This is an excerpt from the main article.
You are encouraged to take the time to read
the whole story.
This is the main procedure...
This is a simple finish; All of these steps are intended to be complimentary.
The earlier steps
(in the main story) provide a foundation for the next steps.
Here is a summary of the recipe and the details follow in subsequent sections:
Step 1: Machine the wood flat and smooth to begin with -
plane it, joint it, and glue it up.
Sand to 320 on hardwoods
220 on pine and other soft woods
Go easy, don't be too aggressive
Use a good random orbital sander.
If it is variable speed,
slow it down to 1/2 at 220 and
use the lowest speed on 320.
Step 3: Raise the grain and knock it down again.
I like to use thin quarter pound cut
The alcohol will raise the grain.
I prefer alcohol over water as alcohol dries faster.
Knock the grain back down with 320 grit and the random orbital
set at its lowest speed.
Let it dry.
Do this one more time.
If you are staining, you may want to use plain alcohol
) as even 1/4lb cut
will partially seal the wood.
Step 4: Brush on a thin coat of one pound cut of orange
Let it dry,
sand again lightly with 320 grit using the random orbital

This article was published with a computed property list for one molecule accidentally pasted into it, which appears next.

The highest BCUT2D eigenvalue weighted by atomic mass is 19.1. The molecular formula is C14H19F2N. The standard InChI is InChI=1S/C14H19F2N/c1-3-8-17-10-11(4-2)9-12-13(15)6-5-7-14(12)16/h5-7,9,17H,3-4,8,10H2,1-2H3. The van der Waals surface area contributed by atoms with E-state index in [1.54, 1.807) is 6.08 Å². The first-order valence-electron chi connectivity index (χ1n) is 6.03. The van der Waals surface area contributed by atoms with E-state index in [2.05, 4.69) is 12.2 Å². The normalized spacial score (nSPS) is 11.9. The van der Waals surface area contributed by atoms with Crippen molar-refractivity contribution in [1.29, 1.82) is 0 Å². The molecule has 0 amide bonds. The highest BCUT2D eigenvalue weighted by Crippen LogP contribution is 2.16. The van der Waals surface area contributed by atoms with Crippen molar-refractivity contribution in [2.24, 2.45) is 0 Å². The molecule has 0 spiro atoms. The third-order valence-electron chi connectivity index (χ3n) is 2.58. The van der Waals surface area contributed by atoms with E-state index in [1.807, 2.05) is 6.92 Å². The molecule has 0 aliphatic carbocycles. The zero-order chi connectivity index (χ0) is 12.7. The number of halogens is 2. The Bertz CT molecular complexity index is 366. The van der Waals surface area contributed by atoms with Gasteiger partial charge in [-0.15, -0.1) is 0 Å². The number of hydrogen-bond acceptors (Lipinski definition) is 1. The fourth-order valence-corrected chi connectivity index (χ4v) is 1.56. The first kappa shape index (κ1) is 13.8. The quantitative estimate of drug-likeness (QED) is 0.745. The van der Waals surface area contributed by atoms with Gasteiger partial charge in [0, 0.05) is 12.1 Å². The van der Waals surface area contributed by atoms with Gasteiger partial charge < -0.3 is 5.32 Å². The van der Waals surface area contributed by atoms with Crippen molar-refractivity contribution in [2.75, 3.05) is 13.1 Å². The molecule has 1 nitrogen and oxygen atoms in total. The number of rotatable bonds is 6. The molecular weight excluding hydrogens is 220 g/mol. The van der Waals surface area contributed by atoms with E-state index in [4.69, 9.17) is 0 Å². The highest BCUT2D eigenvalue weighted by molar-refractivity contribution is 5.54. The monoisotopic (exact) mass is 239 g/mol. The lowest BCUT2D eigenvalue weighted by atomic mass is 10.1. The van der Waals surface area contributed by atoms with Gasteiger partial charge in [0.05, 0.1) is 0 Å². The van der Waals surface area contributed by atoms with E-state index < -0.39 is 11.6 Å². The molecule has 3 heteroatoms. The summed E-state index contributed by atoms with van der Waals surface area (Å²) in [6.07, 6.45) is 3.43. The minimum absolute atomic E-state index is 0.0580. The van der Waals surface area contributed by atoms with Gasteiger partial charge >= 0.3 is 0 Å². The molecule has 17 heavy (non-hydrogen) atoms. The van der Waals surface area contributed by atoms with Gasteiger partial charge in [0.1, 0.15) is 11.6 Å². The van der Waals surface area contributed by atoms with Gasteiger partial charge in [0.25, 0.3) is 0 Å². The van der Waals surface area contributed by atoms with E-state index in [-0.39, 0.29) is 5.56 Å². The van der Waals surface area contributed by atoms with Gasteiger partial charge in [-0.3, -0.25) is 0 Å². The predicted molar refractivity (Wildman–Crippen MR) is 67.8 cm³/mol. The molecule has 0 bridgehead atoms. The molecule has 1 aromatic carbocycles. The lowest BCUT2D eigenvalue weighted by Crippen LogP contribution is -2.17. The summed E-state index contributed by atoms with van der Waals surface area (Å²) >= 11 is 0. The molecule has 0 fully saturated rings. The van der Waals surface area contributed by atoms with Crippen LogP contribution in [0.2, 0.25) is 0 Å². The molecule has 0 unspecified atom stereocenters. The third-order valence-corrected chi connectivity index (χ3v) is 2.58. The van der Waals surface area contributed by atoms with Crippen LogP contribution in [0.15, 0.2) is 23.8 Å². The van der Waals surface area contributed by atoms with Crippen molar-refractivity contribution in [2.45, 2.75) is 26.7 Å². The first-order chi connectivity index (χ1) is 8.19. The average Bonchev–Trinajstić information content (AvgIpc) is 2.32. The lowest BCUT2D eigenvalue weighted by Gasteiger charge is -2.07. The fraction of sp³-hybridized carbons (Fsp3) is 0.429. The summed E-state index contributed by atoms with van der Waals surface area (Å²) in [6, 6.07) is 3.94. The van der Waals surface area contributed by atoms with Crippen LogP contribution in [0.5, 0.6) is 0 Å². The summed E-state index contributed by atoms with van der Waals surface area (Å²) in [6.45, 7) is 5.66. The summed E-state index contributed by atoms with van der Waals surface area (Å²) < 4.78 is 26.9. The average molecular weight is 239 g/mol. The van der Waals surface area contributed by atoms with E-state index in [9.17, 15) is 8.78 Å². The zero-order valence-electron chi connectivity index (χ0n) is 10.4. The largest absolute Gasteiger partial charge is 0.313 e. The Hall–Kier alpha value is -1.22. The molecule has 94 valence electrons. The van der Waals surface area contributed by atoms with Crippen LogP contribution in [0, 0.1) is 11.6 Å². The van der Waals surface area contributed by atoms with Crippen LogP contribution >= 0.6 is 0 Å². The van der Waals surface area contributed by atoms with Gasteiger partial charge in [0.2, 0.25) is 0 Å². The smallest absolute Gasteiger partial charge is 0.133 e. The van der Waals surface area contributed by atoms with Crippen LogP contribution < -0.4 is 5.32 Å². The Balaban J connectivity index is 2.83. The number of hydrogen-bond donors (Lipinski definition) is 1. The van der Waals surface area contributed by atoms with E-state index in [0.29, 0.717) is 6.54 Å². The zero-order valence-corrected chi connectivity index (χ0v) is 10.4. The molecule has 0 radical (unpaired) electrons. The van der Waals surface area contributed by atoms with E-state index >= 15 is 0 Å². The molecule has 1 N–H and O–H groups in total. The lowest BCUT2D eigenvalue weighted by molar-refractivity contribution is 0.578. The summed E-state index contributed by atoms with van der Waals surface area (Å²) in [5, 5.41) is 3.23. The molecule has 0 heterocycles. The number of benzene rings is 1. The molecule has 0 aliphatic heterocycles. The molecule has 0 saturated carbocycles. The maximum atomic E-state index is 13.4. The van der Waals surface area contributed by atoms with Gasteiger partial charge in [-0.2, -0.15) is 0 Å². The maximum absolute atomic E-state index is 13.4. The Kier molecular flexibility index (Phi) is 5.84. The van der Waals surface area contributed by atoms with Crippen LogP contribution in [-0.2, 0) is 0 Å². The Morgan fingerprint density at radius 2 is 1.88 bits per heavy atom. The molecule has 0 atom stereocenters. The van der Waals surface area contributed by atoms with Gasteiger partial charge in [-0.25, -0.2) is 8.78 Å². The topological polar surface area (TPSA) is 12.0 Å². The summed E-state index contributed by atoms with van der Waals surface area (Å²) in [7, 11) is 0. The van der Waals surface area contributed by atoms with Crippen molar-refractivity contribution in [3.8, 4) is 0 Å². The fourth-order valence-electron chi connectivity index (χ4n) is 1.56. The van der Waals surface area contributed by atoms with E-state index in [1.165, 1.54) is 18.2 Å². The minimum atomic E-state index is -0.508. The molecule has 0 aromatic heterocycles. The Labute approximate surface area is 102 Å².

on its lowest speed.
This coat of
acts as a sanding sealer.
This seals the pores of the wood and lets the surface be sanded very flat.
If you don't want to use orange
, you can use de-waxed
shellac or a
special purpose sanding sealer (Target Coatings makes a fine sanding sealer).
Brush on a second thin coat of one pound cut orange
Use the same
as used in step 4...
Waxed or De-waxed...
Let it dry.
Hand sand lightly with 320.
I really like the richness of color that the
adds to the finish.
On woods like cherry and ash the orange
adds a rich, warm iridescent quality to the wood.
Repeat this step to taste.
Brush on a thin coat of polyurethane.
Let it dry.
Knock down any dust bumps with a green 3M pad.
Smooth the surface with
#1 then #000 steel wool
tack rag to get all the dust and steel wool bits off the surface.
Repeat this step two or three times.
Using 1500 or 2000 grit "black" sand paper and a flat sanding
block, gently wet sand the polyurethane.
The resulting finish is very thin, smooth and durable.
The next few sections provide the details for each step.
Richard, thank you for giving us permission to do this,
This site is maintained by:
Good-Lyddon Data Systems
Copyright © 2004-2010 Joe Lyddon, WoodWorkStuff.net
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